I would file this under "bold statement," although we all hope it’s true:
Michael Hicks, director of Ball State’s Center for Business and Economic Research (CBER), says today’s announcement that the economy grew by an astounding 5.7 percent in the fourth quarter of 2009 officially shuts the door on the recession.
The first estimate by the U.S. Commerce Department put fourth-quarter gross domestic product growth at its fastest pace since the third quarter of 2003. Hicks said the recession that began in late 2008 will be ranked the third or fourth worst post-World War II economic setback.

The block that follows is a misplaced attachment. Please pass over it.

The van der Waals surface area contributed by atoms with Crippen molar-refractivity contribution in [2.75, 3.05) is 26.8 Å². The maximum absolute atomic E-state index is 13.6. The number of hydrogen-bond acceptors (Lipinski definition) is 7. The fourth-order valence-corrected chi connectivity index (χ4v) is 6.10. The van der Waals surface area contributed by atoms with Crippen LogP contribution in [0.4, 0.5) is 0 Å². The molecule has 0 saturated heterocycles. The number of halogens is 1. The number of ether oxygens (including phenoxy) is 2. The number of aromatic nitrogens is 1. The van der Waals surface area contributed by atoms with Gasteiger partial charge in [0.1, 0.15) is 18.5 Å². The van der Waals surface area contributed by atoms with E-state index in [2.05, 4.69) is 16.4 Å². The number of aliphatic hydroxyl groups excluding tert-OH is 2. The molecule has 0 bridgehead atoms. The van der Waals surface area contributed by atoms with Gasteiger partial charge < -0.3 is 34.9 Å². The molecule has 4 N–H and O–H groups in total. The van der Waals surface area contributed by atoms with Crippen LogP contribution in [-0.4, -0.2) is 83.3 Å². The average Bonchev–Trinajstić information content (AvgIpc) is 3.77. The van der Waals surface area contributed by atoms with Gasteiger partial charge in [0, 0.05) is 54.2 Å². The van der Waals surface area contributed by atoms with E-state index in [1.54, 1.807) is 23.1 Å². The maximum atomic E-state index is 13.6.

However, he points out the decline in wealth in homes and stocks was the worst since the Great Depression.
"The down side is that the third quarter annual growth rate of 2.2 percent, was disappointingly low coming out of such a deep recession," Hicks says. "While today’s numbers are good, they may well be revised downward significantly as we saw for the previous quarter."
"While this has not been the worst postwar recession, the recovery may well be. I’m expecting it to be late summer before we see the unemployment rate to show any permanent decline. Real job creation won’t materialize until nearer the retail holiday season later this year."